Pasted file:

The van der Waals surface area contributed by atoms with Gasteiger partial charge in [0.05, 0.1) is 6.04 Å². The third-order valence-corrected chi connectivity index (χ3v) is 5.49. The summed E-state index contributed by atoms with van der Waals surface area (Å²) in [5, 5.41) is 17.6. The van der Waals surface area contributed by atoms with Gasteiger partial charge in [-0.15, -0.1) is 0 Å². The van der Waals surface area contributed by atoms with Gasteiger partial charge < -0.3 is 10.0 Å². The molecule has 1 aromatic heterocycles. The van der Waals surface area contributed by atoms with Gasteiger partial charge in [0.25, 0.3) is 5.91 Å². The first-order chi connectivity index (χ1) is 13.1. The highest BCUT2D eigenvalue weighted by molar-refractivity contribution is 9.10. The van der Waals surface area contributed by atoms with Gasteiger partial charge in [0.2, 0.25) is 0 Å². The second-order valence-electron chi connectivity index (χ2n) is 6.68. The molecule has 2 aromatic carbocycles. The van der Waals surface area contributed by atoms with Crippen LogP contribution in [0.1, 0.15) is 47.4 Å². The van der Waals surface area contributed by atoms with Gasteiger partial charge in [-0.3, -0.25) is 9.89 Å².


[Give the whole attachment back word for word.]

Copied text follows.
The van der Waals surface area contributed by atoms with Gasteiger partial charge in [0.05, 0.1) is 6.04 Å². The third-order valence-corrected chi connectivity index (χ3v) is 5.49. The summed E-state index contributed by atoms with van der Waals surface area (Å²) in [5, 5.41) is 17.6. The van der Waals surface area contributed by atoms with Gasteiger partial charge in [-0.15, -0.1) is 0 Å². The van der Waals surface area contributed by atoms with Gasteiger partial charge < -0.3 is 10.0 Å². The molecule has 1 aromatic heterocycles. The van der Waals surface area contributed by atoms with Gasteiger partial charge in [0.25, 0.3) is 5.91 Å². The first-order chi connectivity index (χ1) is 13.1. The highest BCUT2D eigenvalue weighted by molar-refractivity contribution is 9.10. The van der Waals surface area contributed by atoms with Gasteiger partial charge in [0.2, 0.25) is 0 Å². The second-order valence-electron chi connectivity index (χ2n) is 6.68. The molecule has 2 aromatic carbocycles. The van der Waals surface area contributed by atoms with Crippen LogP contribution in [0.1, 0.15) is 47.4 Å². The van der Waals surface area contributed by atoms with Gasteiger partial charge in [-0.3, -0.25) is 9.89 Å².